In New Hampshire, Rick Perry says he's getting prepared

(CNN) -- Returning to New Hampshire for the first time since his failed 2012 presidential campaign, Texas Gov. Rick Perry said Friday he has learned "some really, really good humbling lessons."

Perhaps the biggest among them, he said, was preparation.

"I don't care how good you might think you might be, that you've been elected governor of Texas three times...It is not good enough from the standpoint of the preparation to run for the presidency of the United States," he told reporters at an event in Portsmouth.

Perry pulled his campaign for the Republican nomination in January 2012 after finishing sixth in the New Hampshire primary and fifth in the Iowa caucuses.

While he entered the race in 2012 with much fanfare, his campaign was dogged by multiple gaffes and poor debate performance - signs that he was not ready for the limelight.

Perry frequently attributes his missteps to painkillers he was on from back surgery he underwent six weeks before entering the race.

On Friday, he also said he simply didn't lay enough groundwork before jumping in.

But now, he has "spent a lot of time in preparation," he said.

"That's not to say I've made the decision I'm going to run," he added. "I haven't. But the reason I don't choose to run will not be because I'm ill-prepared."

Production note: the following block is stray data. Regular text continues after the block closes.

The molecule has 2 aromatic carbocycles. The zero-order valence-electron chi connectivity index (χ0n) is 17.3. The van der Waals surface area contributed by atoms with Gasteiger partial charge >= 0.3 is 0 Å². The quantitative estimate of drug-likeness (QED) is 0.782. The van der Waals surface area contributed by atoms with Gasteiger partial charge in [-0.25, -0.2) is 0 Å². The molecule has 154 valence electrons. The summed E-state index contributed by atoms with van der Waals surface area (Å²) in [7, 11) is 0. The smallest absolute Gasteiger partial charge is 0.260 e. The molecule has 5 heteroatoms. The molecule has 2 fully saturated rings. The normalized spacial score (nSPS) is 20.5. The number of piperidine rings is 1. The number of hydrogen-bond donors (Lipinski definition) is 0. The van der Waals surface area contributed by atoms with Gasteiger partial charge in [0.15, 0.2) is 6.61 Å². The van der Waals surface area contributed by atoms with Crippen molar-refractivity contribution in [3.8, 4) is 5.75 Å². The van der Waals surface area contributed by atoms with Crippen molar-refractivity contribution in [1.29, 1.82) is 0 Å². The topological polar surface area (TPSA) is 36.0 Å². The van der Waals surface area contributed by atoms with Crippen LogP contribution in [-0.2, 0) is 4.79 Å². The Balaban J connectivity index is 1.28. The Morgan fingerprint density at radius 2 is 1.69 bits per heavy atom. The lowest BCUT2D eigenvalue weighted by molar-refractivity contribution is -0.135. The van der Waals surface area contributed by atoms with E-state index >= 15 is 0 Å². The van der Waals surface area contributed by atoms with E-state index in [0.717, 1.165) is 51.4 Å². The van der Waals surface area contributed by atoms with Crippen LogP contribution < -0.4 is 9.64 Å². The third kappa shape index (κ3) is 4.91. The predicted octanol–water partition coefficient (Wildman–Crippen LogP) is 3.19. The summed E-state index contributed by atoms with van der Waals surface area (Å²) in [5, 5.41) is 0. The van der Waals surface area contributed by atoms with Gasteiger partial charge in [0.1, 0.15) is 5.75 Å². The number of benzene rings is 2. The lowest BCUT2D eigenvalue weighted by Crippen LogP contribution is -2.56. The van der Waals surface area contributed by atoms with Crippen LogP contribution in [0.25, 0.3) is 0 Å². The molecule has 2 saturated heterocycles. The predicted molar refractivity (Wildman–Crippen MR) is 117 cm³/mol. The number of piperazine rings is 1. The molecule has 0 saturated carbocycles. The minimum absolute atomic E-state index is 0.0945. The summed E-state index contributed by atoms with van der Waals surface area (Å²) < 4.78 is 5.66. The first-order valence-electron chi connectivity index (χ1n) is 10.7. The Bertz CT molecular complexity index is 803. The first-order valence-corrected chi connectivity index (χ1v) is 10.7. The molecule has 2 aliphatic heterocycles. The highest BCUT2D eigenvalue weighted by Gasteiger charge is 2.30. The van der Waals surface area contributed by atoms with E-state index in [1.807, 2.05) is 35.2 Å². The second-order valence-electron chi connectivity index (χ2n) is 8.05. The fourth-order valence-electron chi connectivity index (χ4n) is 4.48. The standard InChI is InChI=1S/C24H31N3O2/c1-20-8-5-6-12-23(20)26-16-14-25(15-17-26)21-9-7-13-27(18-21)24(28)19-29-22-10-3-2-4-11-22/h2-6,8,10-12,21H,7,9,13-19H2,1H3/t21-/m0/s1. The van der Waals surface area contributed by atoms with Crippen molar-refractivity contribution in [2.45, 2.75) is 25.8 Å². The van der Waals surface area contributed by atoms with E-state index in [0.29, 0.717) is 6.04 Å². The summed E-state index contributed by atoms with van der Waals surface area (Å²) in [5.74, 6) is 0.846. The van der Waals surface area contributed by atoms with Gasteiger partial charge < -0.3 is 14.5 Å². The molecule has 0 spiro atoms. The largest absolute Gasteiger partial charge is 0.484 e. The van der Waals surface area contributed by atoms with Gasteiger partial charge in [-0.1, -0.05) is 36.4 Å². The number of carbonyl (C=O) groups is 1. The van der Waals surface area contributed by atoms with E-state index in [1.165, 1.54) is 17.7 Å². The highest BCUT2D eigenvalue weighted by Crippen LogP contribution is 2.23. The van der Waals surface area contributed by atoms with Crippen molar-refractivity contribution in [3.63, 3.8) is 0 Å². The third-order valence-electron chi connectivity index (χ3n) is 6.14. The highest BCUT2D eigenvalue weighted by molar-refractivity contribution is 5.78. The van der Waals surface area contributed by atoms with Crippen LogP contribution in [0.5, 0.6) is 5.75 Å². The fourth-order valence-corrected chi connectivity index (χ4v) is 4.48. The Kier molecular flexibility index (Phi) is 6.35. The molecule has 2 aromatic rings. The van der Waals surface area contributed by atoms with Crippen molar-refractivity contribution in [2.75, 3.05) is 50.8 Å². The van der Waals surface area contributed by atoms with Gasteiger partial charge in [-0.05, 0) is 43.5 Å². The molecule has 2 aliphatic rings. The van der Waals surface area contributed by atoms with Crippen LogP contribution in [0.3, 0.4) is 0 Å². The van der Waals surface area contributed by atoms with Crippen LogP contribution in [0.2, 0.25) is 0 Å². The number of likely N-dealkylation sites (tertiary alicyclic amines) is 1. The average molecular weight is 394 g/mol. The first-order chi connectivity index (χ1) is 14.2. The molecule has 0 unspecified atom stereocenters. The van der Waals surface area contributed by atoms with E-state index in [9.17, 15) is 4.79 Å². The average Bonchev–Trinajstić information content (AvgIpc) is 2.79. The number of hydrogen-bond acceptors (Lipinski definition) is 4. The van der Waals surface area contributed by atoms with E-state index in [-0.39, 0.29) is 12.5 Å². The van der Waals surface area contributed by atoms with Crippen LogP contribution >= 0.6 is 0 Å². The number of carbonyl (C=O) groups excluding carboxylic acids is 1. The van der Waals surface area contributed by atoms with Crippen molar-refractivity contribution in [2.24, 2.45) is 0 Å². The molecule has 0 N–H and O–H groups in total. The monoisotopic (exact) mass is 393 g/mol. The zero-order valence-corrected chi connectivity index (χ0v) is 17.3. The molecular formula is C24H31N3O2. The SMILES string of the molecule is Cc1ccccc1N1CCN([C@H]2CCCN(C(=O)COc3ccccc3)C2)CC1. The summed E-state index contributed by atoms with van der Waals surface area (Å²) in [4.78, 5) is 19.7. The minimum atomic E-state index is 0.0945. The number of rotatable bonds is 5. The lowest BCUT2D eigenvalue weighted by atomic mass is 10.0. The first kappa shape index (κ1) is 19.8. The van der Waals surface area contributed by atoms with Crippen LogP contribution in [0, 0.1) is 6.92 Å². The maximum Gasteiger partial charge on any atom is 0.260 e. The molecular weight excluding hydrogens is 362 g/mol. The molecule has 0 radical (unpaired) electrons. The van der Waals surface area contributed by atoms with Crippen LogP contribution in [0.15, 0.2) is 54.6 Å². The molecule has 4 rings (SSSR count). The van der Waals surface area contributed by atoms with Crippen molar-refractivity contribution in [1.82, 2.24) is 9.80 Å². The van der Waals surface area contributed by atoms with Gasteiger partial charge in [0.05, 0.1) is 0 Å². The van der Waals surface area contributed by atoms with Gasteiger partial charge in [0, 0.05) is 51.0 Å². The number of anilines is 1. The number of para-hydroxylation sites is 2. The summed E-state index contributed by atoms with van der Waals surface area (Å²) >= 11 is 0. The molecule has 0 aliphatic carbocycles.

The outgoing governor, whose third full term ends in January, has maintained an active travel schedule in the past year, traveling to Iowa and South Carolina more than half a dozen times total. He's scheduled to go back to both states in the next 10 days.

This weekend Perry is maintaining a six-stop, campaign-style schedule across New Hampshire, a state that prides itself in being the first to hold a presidential primary every four years.

"I just think you have to spend a lot of time in these states, if you're going to do it. It's like a relationship before you get married. There are a few times I guess people meet and it just works right off the bat, but generally there's a courtship," he said. "They need to know you, you need to know them. And I didn't do that."

His busy itinerary comes as Perry faces indictment over charges of abuse of power and coercion in Texas. The allegations relate to his handling of a political controversy involving a county prosecutor.

Perry vows to fight the indictment, which he and his legal team are framing as a political attack.

His arraignment was Friday in Austin, but he was not required to attend. At the proceeding, his lawyer said he will seek to have the case dismissed.

Dante Scala, political science professor at the University of New Hampshire, said the indictment "probably raises (Perry's) profile coming into the state" but he still has a lot of work to do in terms or rebuilding his brand after 2012.

"It's going to take more than one visit to offset all of that," Scala said. "He's got to go through the painstaking task of reintroducing himself to activists, talking to them one-on-one and start to persuade them that he's the politician that a fair number of people thought he was."